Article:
Graysville, Tennessee

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Graysville, Tennessee
Town
Graysville-municipal-lawn-tn1.jpg
Location of Graysville, Tennessee
Location of Graysville, Tennessee
Coordinates: 35°26′52″N 85°4′57″W / 35.44778°N 85.08250°W / 35.44778; -85.08250Coordinates: 35°26′52″N 85°4′57″W / 35.44778°N 85.08250°W / 35.44778; -85.08250
Country United States
State Tennessee
County Rhea
Named for William Gray, early settler[1]
Area
 • Total 0.8 sq mi (2.1 km2)
 • Land 0.8 sq mi (2.1 km2)
 • Water 0.0 sq mi (0.0 km2)
Elevation 745 ft (227 m)
Population (2010)
 • Total 1,502
 • Density 1,877.5/sq mi (715.2/km2)
Time zone Eastern (EST) (UTC-5)
 • Summer (DST) EDT (UTC-4)
ZIP code 37338
Area code(s) 423
FIPS code 47-30760[2]
GNIS feature ID 1286033[3]
Website graysvilletn.org

Graysville is a town in Rhea County, Tennessee, United States. The population was 1,411 at the 2000 census and 1,502 at the 2010 census.

History[edit]

Graysville Academy, established in 1892 in Graysville, was a Seventh-day Adventist institution that was later to become Southern Adventist University.

Graysville is named for William Gray, an early settler who was appointed postmaster in 1875. The town expanded in the 1880s, when the arrival of the railroad brought coal extraction industries to the area. During this period, the Dayton Coal and Iron Company established a major operation at Graysville. Coal mined nearby was converted into coke, which in turn was used to fuel two blast furnaces to produce pig iron. This operation continued until the Great Depression brought about a general collapse in the industry in the 1930s.[1]

Geography[edit]

Graysville is located at 35°26′52″N 85°4′57″W / 35.44778°N 85.08250°W / 35.44778; -85.08250 (35.447848, -85.082437).[4] It is situated along Roaring Creek between Walden Ridge (an escarpment of the Cumberland Plateau) and Blackoak Ridge, just north of the Rhea-Hamilton line.[1] U.S. Route 27 passes through the eastern part of Graysville.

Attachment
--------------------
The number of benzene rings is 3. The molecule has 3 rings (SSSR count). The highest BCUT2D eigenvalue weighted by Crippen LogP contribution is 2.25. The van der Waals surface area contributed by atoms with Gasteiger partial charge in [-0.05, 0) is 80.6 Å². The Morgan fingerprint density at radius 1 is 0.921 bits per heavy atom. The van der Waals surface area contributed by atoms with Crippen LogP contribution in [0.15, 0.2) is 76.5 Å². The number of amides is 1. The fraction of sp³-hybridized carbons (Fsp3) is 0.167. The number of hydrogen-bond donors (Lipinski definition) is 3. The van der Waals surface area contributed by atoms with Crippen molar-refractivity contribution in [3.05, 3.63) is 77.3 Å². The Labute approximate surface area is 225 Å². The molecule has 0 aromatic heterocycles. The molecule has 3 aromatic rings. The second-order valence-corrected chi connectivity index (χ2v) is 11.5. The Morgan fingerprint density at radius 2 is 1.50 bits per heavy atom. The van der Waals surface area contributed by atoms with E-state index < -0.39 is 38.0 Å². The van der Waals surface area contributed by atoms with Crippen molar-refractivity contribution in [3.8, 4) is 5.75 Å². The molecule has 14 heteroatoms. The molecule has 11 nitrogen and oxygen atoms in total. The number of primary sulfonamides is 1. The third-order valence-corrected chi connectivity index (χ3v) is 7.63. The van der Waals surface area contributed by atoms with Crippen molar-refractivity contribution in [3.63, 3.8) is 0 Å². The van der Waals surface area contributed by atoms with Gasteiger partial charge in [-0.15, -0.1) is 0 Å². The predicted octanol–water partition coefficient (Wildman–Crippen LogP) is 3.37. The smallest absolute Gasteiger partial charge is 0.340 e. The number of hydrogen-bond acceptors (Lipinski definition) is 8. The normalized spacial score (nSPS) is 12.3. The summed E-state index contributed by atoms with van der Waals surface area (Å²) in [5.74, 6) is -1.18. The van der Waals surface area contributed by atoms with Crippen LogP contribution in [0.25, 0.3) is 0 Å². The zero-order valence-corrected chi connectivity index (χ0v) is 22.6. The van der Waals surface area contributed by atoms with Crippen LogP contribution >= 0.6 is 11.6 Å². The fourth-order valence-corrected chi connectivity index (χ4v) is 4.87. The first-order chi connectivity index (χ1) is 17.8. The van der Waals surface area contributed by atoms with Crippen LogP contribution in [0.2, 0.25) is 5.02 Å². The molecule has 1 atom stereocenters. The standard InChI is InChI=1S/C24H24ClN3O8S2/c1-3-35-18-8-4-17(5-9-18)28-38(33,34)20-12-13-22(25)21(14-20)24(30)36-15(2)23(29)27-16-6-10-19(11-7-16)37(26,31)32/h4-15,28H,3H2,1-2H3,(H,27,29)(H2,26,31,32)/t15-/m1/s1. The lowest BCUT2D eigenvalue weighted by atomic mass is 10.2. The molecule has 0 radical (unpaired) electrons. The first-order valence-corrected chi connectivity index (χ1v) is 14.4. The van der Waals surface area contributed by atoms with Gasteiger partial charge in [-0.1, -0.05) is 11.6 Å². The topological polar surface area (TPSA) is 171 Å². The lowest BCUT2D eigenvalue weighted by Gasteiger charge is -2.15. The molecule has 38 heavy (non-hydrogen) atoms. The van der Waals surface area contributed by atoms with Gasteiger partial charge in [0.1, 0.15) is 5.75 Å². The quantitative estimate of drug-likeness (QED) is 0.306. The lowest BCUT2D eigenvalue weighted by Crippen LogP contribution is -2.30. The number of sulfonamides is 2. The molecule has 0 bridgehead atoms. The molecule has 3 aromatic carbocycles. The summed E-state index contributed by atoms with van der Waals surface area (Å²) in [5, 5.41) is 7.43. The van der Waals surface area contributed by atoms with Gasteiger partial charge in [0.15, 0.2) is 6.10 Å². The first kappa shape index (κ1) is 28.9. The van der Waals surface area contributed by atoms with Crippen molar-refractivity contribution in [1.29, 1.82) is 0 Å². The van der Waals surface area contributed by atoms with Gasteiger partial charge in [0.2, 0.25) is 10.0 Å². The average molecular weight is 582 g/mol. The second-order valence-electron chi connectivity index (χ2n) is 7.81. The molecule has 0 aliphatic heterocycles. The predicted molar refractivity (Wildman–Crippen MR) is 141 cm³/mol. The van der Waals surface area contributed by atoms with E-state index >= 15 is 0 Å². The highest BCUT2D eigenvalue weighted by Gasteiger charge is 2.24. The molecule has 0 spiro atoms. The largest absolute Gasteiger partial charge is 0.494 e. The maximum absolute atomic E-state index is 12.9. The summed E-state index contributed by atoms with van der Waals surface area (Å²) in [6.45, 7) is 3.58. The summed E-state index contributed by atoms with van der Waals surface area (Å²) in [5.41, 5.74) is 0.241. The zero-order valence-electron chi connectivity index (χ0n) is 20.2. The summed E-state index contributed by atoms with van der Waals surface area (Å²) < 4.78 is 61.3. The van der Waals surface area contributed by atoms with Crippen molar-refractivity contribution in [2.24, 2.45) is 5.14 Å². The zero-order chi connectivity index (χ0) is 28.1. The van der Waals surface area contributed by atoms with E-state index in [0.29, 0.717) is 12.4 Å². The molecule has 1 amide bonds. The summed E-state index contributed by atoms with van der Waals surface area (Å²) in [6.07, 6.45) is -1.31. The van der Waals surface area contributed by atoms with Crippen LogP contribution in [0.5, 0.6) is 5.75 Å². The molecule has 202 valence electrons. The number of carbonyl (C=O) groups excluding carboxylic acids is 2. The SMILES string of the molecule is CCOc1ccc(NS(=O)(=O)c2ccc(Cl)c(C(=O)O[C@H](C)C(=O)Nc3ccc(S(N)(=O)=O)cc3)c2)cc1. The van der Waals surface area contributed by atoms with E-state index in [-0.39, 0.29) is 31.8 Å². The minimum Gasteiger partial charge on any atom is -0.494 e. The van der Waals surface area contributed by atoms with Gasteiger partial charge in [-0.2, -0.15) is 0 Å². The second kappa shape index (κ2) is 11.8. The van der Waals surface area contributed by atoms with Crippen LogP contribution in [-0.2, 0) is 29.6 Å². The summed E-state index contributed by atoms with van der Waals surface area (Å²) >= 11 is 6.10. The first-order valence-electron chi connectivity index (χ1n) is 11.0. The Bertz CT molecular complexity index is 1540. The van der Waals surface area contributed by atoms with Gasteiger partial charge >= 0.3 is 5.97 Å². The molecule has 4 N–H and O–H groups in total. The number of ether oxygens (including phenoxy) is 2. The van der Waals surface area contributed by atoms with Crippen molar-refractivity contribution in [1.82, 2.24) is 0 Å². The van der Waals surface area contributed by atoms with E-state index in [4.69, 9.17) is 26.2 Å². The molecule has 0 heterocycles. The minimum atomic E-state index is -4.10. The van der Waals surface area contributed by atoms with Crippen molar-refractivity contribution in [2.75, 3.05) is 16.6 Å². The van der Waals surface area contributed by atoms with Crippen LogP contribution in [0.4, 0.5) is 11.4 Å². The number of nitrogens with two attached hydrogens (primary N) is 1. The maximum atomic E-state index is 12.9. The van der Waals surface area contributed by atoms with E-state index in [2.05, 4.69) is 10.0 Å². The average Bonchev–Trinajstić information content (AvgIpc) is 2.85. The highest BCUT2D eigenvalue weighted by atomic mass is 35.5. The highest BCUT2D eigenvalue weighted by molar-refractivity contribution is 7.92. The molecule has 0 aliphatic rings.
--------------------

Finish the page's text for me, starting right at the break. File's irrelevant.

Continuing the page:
According to the United States Census Bureau, the town has a total area of 0.8 square miles (2.1 km2), all of it land.

Demographics[edit]

Historical population
Census Pop.
1920 786
1930 793 0.9%
1940 846 6.7%
1950 820 −3.1%
1960 838 2.2%
1970 951 13.5%
1980 1,380 45.1%
1990 1,301 −5.7%
2000 1,411 8.5%
2010 1,502 6.4%
Est. 2012 1,510 0.5%
Sources:[5][6]

As of the census[2] of 2000, there were 1,411 people, 551 households, and 400 families residing in the town. The population density was 1,745.1 people per square mile (672.6/km²). There were 610 housing units at an average density of 754.4 per square mile (290.8/km²). The racial makeup of the town was 97.24% White, 0.64% African American, 0.21% Native American, 0.07% Pacific Islander, 0.57% from other races, and 1.28% from two or more races. Hispanic or Latino of any race were 1.49% of the population.

There were 551 households out of which 36.7% had children under the age of 18 living with them, 50.1% were married couples living together, 17.8% had a female householder with no husband present, and 27.4% were non-families. 23.4% of all households were made up of individuals and 9.6% had someone living alone who was 65 years of age or older. The average household size was 2.56 and the average family size was 3.01.

In the town the population was spread out with 27.1% under the age of 18, 9.6% from 18 to 24, 31.3% from 25 to 44, 22.0% from 45 to 64, and 10.1% who were 65 years of age or older. The median age was 34 years. For every 100 females there were 85.7 males. For every 100 females age 18 and over, there were 81.2 males.

The median income for a household in the town was $28,370, and the median income for a family was $32,163. Males had a median income of $28,810 versus $20,885 for females. The per capita income for the town was $12,244. About 13.5% of families and 17.1% of the population were below the poverty line, including 22.3% of those under age 18 and 16.0% of those age 65 or over.

References[edit]

  1. ^ a b c E. Raymond Evans, "Graysville," An Encyclopedia of East Tennessee (Children's Museum of Oak Ridge, 1981), pp. 223-224.
  2. ^ a b "American FactFinder". United States Census Bureau. Retrieved 2008-01-31. 
  3. ^ "US Board on Geographic Names". United States Geological Survey. 2007-10-25. Retrieved 2008-01-31. 
  4. ^ "US Gazetteer files: 2010, 2000, and 1990". United States Census Bureau. 2011-02-12. Retrieved 2011-04-23. 
  5. ^ "Census of Population and Housing: Decennial Censuses". United States Census Bureau. Retrieved 2012-03-04. 
  6. ^ "Incorporated Places and Minor Civil Divisions Datasets: Subcounty Resident Population Estimates: April 1, 2010 to July 1, 2012". Population Estimates. U.S. Census Bureau. Retrieved 11 December 2013. 

External links[edit]